Traditionally, one method for resolving this problem is for the poll organizer to impose a predetermined set of weights on each alternative’s standing. Thus the composite score, Zi, of alternative
i would be given by:
vij represents the value of jth attribute of alternative i
(i ¼ 1; 2; . . . ; m; j ¼ 1; 2; . . . ; kÞ, and wjdenotes the weight of the jth
The CCR model was initially proposed byCharnes et al. (1978). For each DMU, the CCR model tries to determine the optimal Table 1
Initial inventory level and inventory policy.
Inventory Retailer 1 Retailer 2 Retailer 3 Distributor Manufacturer
Initial inventory level 40 40 40 130 200
Inventory policy (s, S): s 21 24 21 61 83
Inventory policy (s, S): S 39 43 39 129 153
Parameters for simulation.
Simulation time 120 days
Interval distribution of customer order
Exponential distribution (mean = 0.15 day) Quantity distribution of
Discrete distribution (Q = 1 or 4, Prob. = 0.167; Q = 2 or 3, Prob. = 0.333)
Once daily Transportation lead times 1 (day)
Production lead times Normal distribution (mean = 0.1 h, standard deviation = 0.02 h)
Unit holding costs 1
Unit shortage costs 5
Order costs 10 (retailers), 50 (distributors and manufacturers)
Simulation results of performance indices.
Scenario N C D I D&C D&I C&I F VMI
Shortage costs 219.78 66.15 29.44 109.84 26.088 54.05 95.80 24.79 –
Holding costs 103.06 293.63 233.36 189.94 401.25 262.12 371.13 479.88 –
Order cost 130 180 130 130 180 130 180 180 –
Total costs 452.84 539.78 392.8 429.77 607.34 446.17 646.94 684.68 241.08
Fulﬁllment rate (%) 65.22 75.25 79.26 72.16 79.13 77.04 72.36 79.35 98.50
Customer service level (%) 61.83 72.62 77.44 68.84 77.26 74.66 76.42 81.30 98.09
weight of jth attribute of alternative i, wij, using linear
program-ming so as to maximize the composite score Zii which are used
in the objection function (2) to emphasize that this is alternative i’s own evaluation of its own desirability.
Maximize Zii¼ Xk j¼1 wij
vij ð2Þ Subject to Zip¼ Xk j¼1
mpj6 1for all DMUs p; including i ð3Þ
where Zip denotes cross-efﬁciency of alternative i’s evaluation of
alternative p’s desirability i.e. DMU p is evaluated by the weights of DMU i. Constraints (3) represent that no alternative p should have a desirability greater than 1 under i’s weights.
The optimal weights may vary from one DMU to another. Thus, the weights in DEA are derived from the data instead of being ﬁxed in advance, such as given by decision makers. Each DMU is as-signed a best set of weights with values that may vary from one DMU to another.Cook and Kress (1990)suggest that each alterna-tive be allowed to propose its own weights in order to maximize its own desirability subject to certain reasonable constraints on the desirability of all the alternatives. Sexton, Silkman, and Hogan (1986)argue that decision makers do not always have a reasonable mechanism from which to choose assurance regions. Thus they recommend the cross-evaluation matrix (CEM) for ranking alterna-tives. Cross-efﬁciencies in DEA can effectively be used to surmount the problems associated with simple efﬁciency scores. Cross-efﬁciencies of a DMU provide information on how well it is per-forming with the optimal DEA weights of other m 1 DMUs. The cross-efﬁciencies of all the DMUs can be arranged in a CEM as shown inTable 4. The pth row and ith column of the CEM repre-sents the cross-efﬁciency of DMU p with the optimal weights of DMU i. The usual simple efﬁciency measurements for each DMU are found in the leading diagonal of this matrix. The cross-efﬁciency method simply calculates the cross-efﬁciency score of each DMU m times using the optimal weights evaluated by m LPs. The cross-efﬁciency ranking method in the DEA context utilizes the results of cross-efﬁciency matrix Zipin order to rank scale the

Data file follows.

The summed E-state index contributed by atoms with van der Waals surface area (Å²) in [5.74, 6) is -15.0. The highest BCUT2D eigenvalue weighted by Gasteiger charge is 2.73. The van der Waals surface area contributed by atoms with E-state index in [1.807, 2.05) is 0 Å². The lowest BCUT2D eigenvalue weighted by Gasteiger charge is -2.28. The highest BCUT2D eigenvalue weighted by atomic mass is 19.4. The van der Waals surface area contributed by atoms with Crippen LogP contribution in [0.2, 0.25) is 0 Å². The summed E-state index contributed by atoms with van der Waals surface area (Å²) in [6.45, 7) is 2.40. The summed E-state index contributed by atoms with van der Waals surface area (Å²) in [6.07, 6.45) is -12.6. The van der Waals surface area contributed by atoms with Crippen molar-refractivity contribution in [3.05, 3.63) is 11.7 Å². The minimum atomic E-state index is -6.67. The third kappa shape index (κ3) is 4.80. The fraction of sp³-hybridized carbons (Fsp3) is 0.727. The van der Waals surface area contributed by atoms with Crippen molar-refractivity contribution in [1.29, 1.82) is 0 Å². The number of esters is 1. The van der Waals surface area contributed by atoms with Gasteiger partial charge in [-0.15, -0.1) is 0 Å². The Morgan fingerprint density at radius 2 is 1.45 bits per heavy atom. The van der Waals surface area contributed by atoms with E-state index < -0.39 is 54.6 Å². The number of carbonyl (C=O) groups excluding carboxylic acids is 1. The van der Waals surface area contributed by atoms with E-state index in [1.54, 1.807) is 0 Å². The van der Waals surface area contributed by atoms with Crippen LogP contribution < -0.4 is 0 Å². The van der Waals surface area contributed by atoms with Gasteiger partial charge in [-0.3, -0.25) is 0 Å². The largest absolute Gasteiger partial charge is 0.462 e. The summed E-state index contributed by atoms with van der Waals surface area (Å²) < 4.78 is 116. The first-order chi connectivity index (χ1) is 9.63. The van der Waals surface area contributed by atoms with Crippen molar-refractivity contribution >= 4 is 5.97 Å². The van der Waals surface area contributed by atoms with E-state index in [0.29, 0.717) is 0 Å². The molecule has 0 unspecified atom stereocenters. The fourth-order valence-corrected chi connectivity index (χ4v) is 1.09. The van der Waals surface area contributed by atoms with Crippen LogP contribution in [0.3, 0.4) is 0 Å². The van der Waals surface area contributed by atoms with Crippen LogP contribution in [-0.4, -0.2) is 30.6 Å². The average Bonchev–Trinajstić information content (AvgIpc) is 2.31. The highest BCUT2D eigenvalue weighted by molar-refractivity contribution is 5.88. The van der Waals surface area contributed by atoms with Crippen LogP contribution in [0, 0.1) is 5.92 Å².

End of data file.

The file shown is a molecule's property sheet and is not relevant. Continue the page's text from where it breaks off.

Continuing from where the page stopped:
DMUs. It could be argued that Zi¼Pmp¼1Zpi=m is more
representa-tive than Zii, the standard DEA efﬁciency score, since all the
ele-ments of the cross-efﬁciency matrix are considered, including the diagonal. While the standard DEA score, Zii, is non-comparable,
since each uses different weights, the Ziis comparable because it
uses the weights of all units equally (i.e. all the units’ standing). A limitation with the CEM evaluated fromSexton et al. (1986)
model weights is that the optimal weights obtained from their model may not be unique. This condition occurs if multiple opti-mum solutions exist. This ambiguity can be solved by using formu-lations proposed byDoyle and Green (1994). These formulations can be categorized into aggressive and benevolent approaches, in whichDoyle and Green (1994)not only maximize the efﬁciency